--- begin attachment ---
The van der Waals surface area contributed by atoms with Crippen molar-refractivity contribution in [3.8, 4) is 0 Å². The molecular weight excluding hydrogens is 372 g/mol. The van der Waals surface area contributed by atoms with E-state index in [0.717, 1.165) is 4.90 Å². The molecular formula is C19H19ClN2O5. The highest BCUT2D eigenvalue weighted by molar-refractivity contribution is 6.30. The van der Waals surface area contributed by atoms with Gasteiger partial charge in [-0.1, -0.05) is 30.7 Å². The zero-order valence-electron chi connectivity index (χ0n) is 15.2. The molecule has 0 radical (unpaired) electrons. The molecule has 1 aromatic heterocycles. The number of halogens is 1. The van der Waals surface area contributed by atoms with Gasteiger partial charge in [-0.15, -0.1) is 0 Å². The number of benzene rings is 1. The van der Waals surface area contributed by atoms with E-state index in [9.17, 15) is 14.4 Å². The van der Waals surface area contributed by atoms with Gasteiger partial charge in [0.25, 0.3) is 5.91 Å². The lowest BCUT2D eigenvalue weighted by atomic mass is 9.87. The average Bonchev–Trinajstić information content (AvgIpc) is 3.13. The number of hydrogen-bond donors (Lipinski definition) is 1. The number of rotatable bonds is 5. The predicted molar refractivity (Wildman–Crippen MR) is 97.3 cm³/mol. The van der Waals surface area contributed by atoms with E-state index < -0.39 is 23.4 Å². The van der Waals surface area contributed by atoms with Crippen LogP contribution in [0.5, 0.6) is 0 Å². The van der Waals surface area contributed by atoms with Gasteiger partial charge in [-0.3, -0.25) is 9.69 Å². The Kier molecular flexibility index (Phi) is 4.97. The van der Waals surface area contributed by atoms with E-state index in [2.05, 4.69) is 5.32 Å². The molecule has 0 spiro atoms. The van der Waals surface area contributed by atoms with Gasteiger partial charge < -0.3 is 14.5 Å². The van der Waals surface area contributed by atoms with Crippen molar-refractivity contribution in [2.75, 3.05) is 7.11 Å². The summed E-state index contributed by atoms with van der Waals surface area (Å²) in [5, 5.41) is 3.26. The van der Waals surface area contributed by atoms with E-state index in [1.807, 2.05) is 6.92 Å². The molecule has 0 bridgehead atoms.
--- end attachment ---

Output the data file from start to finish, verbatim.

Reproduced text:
The van der Waals surface area contributed by atoms with Crippen molar-refractivity contribution in [3.8, 4) is 0 Å². The molecular weight excluding hydrogens is 372 g/mol. The van der Waals surface area contributed by atoms with E-state index in [0.717, 1.165) is 4.90 Å². The molecular formula is C19H19ClN2O5. The highest BCUT2D eigenvalue weighted by molar-refractivity contribution is 6.30. The van der Waals surface area contributed by atoms with Gasteiger partial charge in [-0.1, -0.05) is 30.7 Å². The zero-order valence-electron chi connectivity index (χ0n) is 15.2. The molecule has 0 radical (unpaired) electrons. The molecule has 1 aromatic heterocycles. The number of halogens is 1. The van der Waals surface area contributed by atoms with Gasteiger partial charge in [-0.15, -0.1) is 0 Å². The number of benzene rings is 1. The van der Waals surface area contributed by atoms with E-state index in [9.17, 15) is 14.4 Å². The van der Waals surface area contributed by atoms with Gasteiger partial charge in [0.25, 0.3) is 5.91 Å². The lowest BCUT2D eigenvalue weighted by atomic mass is 9.87. The average Bonchev–Trinajstić information content (AvgIpc) is 3.13. The number of hydrogen-bond donors (Lipinski definition) is 1. The number of rotatable bonds is 5. The predicted molar refractivity (Wildman–Crippen MR) is 97.3 cm³/mol. The van der Waals surface area contributed by atoms with E-state index < -0.39 is 23.4 Å². The van der Waals surface area contributed by atoms with Crippen LogP contribution in [0.5, 0.6) is 0 Å². The van der Waals surface area contributed by atoms with Gasteiger partial charge in [-0.3, -0.25) is 9.69 Å². The Kier molecular flexibility index (Phi) is 4.97. The van der Waals surface area contributed by atoms with E-state index in [2.05, 4.69) is 5.32 Å². The molecule has 0 spiro atoms. The van der Waals surface area contributed by atoms with Gasteiger partial charge < -0.3 is 14.5 Å². The van der Waals surface area contributed by atoms with Crippen molar-refractivity contribution in [2.75, 3.05) is 7.11 Å². The summed E-state index contributed by atoms with van der Waals surface area (Å²) in [5, 5.41) is 3.26. The van der Waals surface area contributed by atoms with E-state index in [1.807, 2.05) is 6.92 Å². The molecule has 0 bridgehead atoms.